State News

May 10, 2014

Blueberry growers go to 'pick-it-yourself’ model

Brenna DeWitt said blueberry farming is going the way of a lot of other crops.

“It’s really gotten to where it’s get big or get out,” she said.

At Blu-Witt farms, she and her husband Tom decided to stay small and stay in.

They’ve converted to a “pick-it-yourself” operation and opened their picking season about a week ago.

The DeWitts have been farming about 10 years and had planted high bush blueberries with plans to pick them by machine and market them through a national distributor. But the weather, market prices and some other factors make that too risky, Brenna DeWitt said.

“You could have a great season and so does everybody else and the price plummets,” she said.

Also, a farmer could harvest some fruit with a little freeze damage or some other appearance issues and have it all rejected, she said.

“Last year, we said that’s it for commercial,” DeWitt said.

What they realize, however, is that a little blemish on the skin doesn’t affect the nutrition or the taste and that people who pick the berries are just as happy as if they were getting flawless berries, she said.

People who come out to pick bring their children and they have a good time.

“They want to be part of getting their food and share the experience with their children,” she said.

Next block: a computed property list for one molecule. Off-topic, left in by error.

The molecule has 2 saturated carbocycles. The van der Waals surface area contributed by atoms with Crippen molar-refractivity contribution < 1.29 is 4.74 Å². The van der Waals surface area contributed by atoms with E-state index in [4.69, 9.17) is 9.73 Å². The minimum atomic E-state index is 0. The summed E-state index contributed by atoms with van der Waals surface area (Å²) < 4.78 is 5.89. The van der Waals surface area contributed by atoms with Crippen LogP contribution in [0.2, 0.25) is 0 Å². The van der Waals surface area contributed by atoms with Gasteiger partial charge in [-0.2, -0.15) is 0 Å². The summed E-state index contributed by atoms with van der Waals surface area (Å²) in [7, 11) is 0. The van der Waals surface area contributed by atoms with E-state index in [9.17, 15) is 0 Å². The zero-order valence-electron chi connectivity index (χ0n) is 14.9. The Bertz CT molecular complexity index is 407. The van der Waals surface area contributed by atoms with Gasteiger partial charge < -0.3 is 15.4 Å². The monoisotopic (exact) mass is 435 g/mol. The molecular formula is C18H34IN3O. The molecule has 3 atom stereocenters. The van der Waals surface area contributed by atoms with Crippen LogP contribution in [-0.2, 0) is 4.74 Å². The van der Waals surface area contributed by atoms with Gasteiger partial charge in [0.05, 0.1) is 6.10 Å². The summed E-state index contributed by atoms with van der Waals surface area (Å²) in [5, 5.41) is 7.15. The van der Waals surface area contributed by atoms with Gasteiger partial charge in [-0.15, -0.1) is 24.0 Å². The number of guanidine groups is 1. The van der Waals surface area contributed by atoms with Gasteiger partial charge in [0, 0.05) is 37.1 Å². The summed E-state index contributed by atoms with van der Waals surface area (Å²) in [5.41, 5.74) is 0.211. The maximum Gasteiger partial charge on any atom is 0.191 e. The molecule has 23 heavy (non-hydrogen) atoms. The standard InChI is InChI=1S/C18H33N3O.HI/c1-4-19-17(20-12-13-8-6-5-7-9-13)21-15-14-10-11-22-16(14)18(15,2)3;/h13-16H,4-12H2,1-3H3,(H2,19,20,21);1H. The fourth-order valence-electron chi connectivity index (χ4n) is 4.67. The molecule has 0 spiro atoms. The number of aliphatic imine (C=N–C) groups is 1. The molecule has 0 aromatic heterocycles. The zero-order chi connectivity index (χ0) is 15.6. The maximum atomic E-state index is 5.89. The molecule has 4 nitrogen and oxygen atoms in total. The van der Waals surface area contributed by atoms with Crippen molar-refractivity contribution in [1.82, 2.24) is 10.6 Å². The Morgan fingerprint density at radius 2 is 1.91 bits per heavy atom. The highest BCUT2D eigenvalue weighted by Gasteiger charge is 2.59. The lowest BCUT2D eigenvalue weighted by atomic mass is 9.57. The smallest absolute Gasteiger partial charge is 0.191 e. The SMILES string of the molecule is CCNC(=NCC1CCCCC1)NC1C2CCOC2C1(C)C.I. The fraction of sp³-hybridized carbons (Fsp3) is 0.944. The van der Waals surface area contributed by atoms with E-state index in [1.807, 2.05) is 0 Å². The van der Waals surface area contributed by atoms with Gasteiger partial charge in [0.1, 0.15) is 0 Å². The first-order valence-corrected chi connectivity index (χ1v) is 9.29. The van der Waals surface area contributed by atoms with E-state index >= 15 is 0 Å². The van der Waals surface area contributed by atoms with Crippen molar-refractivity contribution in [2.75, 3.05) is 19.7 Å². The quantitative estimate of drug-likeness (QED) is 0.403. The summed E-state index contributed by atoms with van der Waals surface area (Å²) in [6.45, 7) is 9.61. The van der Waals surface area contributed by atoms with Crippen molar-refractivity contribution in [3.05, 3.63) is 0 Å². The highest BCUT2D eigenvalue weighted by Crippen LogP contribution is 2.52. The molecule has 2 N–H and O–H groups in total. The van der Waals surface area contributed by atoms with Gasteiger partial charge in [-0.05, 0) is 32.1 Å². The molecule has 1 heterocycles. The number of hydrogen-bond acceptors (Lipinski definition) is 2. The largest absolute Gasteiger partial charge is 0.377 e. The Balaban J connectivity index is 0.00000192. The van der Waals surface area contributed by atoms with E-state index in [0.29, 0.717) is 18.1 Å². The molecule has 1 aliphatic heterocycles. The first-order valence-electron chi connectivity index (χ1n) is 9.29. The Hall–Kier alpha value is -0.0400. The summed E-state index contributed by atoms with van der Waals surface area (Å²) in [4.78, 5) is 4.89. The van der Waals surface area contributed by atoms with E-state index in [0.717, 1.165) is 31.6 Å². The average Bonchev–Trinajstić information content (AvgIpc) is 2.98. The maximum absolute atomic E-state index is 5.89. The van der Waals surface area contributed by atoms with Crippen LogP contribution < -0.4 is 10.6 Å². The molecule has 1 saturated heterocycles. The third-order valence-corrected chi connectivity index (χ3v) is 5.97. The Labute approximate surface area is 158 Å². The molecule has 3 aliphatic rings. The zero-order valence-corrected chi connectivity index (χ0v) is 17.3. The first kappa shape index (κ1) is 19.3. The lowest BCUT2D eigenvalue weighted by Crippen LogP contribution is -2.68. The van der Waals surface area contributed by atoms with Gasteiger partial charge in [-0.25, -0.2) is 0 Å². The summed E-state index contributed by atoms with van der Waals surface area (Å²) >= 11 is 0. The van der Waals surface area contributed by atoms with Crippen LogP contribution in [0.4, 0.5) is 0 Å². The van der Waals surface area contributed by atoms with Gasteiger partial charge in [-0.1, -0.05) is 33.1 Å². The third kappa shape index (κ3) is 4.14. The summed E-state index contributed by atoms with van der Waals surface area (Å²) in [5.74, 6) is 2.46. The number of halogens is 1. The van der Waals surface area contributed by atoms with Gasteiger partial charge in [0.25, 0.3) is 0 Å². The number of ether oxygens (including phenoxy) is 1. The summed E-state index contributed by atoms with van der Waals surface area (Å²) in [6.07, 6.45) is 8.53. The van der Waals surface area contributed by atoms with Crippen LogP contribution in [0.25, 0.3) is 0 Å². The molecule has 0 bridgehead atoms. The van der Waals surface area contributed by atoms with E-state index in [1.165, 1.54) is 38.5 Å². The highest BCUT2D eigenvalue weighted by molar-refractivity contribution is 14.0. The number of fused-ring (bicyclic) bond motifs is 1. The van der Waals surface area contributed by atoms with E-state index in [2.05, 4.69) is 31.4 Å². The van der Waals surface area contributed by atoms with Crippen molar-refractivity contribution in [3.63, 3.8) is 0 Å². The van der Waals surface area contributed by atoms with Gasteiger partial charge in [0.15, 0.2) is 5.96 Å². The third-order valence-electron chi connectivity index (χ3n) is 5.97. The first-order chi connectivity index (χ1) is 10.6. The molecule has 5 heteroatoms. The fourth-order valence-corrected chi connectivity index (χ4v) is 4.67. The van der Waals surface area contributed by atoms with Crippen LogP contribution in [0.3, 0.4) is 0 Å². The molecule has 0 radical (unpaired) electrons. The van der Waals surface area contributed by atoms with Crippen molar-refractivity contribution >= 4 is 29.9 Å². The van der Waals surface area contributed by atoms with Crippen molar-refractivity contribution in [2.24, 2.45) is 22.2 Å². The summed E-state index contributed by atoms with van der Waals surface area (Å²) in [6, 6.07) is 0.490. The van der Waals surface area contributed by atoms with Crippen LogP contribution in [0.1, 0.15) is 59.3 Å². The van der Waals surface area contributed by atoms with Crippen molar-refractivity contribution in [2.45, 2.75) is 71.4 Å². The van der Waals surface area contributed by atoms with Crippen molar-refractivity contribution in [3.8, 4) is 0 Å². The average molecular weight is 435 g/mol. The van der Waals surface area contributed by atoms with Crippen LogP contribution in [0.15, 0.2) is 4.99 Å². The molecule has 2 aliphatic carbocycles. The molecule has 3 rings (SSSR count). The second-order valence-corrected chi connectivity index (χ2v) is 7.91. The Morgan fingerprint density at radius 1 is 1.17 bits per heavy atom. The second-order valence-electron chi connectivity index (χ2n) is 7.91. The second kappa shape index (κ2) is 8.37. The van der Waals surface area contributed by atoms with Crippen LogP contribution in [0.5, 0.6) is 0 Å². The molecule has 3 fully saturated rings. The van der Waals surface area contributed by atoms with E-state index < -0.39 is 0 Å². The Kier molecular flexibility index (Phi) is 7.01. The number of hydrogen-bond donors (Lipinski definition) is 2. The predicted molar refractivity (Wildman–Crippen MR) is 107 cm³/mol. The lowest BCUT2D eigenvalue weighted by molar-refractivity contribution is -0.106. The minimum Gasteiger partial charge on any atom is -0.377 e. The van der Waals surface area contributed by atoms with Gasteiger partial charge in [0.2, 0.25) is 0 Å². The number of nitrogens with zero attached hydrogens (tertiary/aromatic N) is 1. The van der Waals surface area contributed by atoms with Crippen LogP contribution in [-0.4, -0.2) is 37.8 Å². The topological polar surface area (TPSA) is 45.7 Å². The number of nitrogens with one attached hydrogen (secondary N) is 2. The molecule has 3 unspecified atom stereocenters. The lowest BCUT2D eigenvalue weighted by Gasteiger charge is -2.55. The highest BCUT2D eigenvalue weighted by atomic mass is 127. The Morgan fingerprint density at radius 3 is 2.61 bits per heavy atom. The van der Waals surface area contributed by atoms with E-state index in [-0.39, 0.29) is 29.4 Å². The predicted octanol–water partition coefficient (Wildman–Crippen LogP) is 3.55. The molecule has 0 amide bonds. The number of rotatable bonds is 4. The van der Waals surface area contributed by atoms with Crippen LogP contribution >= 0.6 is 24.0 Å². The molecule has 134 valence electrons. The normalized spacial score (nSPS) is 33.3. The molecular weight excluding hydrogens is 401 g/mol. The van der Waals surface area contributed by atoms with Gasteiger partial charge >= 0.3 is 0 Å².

The adults enjoy it, too.

Vince and Pon Essig were picked on side-by-side rows just before noon. Asked why she picks, Pon Essig said, “For a healthful purpose. We love to eat blueberries. We love it here. It’s so peaceful.”

And popping a couple in her mouth, she said, “I get to eat blueberries free.”

Those will augment the ones she’ll eat at home in Brunswick. Forming a cup with her hands, she said, “I have this much every morning.”

Her husband pointed out the starred blossom end of the berry with the pointed ends that form a crown.

“I got an education from Tom,” he said.

Tom DeWitt showed them around and explained the different varieties and what they do to make the berries flourish. DeWitt formerly worked at the popular Crab Trap restaurant on St. Simons where he said he gave Brenna a summer job a long time ago.

“She never left me,” and now the two of them work side-by-side on the farm handed down from her parents.

“She planted every one of those bushes, those 1,200 on that side,” he said sweeping his hand over a good portion of their fields.

She said she’d plant the bushes if he prepared the ground, so he plowed it, put in the pine bark that blueberries love and they later installed the drip tape irrigation.

“That’s close to 1 1/2 miles of pipe,” he said.

The DeWitts aren’t alone in the business. Gerard “Dr. K” Krewer, a retired research and agriculture extension scientist, has 26 varieties of blueberries growing on his organic Harrietts Bluff Farm southeast of Woodbine.

“Everything is wide open,” he said. “People interested in their health love blueberries. People come three or four times and freeze a lot of them.”

Blueberries are versatile and have a variety of health benefits, he said.

Krewer has been open for a few weeks and his rabbit eye berries will continue bearing at least through June, he said.

He gets a lot of repeat customers and so do the DeWitts.

Ann Reynolds and Jody Fraser came to Blu-Witt Tuesday to pick berries.

“You can pick a gallon in no time,” Reynolds said.

“It was easy,” Fraser said. “It’s beautiful out here.”

Reynolds liked the fact that it’s clean around the bottoms of the bushes and the grass is mowed.

As Tom DeWitt said of his wife, “It’s she and I. We’ve both got mowers.”

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